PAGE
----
• It is also not possible for an attacker to take over my script, at least I am not aware how this could be done. The JS is completely static, and I do not use "eval" – frontend_dev Jul 20 '15 at 16:03
  • JS is not static, it's dynamic and runs in the browser environment, hence why you can create event listeners, timers, etc. It can be modified very easily via the Chrome Inspector. Whilst the file itself won't be updated, the code within can be altered (for the session, i.e. before page refresh) to allow for an attack. – diggersworld Jul 20 '15 at 16:10
  • on top of all the answers above you might find this link useful: acunetix.com/websitesecurity/cross-site-scripting – hiradyazdan Jul 20 '15 at 16:19
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    @diggersworld, that's called self-XSS and no site is safe from that. Clearly people can inject arbitrary code in their own browser, it's only dangerous if an attacker can run code on other people's browsers – howderek Jul 20 '15 at 16:54
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    @howderek yes I know, hence I say that it is pointless in my answer. :) – diggersworld Jul 20 '15 at 22:47

Whether or not your JavaScript is susceptible to Cross-Site Scripting (XSS) is one question, whether it is secure at all is another. The idea with XSS is that the attacker puts code into your system, which is then run by another user, it might redirect them to another (potentially malicious) site for example.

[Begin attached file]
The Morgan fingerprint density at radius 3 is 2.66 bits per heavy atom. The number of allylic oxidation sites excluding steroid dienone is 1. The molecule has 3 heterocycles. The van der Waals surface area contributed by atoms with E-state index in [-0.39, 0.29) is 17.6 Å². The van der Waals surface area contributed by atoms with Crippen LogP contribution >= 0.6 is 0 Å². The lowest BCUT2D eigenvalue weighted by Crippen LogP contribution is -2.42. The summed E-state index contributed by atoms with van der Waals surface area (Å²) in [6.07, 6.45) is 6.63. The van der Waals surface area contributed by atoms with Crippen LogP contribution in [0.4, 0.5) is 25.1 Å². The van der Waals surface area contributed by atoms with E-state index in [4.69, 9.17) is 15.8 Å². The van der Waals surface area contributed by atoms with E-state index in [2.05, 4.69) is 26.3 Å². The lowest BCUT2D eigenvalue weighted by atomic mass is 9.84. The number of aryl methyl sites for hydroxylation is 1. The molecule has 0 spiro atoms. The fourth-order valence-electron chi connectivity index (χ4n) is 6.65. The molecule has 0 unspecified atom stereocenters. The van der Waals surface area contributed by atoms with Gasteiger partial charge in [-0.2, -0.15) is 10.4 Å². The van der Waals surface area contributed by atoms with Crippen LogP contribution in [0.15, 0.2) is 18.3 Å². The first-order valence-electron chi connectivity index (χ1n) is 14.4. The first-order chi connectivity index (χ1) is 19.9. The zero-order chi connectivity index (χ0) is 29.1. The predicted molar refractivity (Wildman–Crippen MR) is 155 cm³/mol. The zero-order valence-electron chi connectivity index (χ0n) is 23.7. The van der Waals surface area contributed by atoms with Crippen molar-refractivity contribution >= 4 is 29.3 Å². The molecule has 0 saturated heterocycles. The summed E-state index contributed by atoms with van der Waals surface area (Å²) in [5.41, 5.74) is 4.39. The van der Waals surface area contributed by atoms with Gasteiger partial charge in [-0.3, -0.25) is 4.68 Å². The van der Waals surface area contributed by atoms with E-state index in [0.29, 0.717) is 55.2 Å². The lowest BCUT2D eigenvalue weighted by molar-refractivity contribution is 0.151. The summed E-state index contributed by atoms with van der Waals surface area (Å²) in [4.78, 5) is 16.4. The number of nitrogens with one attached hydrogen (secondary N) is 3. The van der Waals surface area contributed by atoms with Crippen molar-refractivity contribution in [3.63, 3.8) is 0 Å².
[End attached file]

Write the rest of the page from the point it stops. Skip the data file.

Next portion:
If you're not storing the input data to your system, and then displaying it to another user, then you're safe from XSS. The user can only attack themselves, which is pointless in my opinion.

If however you are storing the input data to your system, then you have a potential problem (hard to know without knowledge of your back-end). But whatever you submit via JavaScript, wherever you send it, the back-end has to process (verify and validate) it before storing to ensure it's not malicious.

Bottom line is don't rely on JavaScript. Whether your script is 10 lines, or 1,000,000 lines it can all be manipulated via the front-end because it runs client side. You can try this yourself in Google Chrome using the inspector.

  • Of course I know that the backend has to validate the stuff, so yes I do not rely solely on JS. But still it would be nice to know that the client is completely immune ** in addition**, and I am under the impression that this is the case using the methods I mentioned. – frontend_dev Jul 20 '15 at 16:00
  • The question you need to ask yourself is: does my code take input from one user and show it to other users? If the answer is yes, then there is potential for XSS. – diggersworld Jul 20 '15 at 16:03
  • The answer is "yes", but where exactly is the "potential"? – frontend_dev Jul 20 '15 at 16:04
  • The incoming JSON data you use to populate the page is the potential. – diggersworld Jul 20 '15 at 16:05
  • diggersworld, "potential" maybe but that does not mean there is a concrete attack vector that can be used. My goal is to harden the client to a point where it is simply technically impossible to launch such an attack. Therefore my question. – frontend_dev Jul 20 '15 at 17:02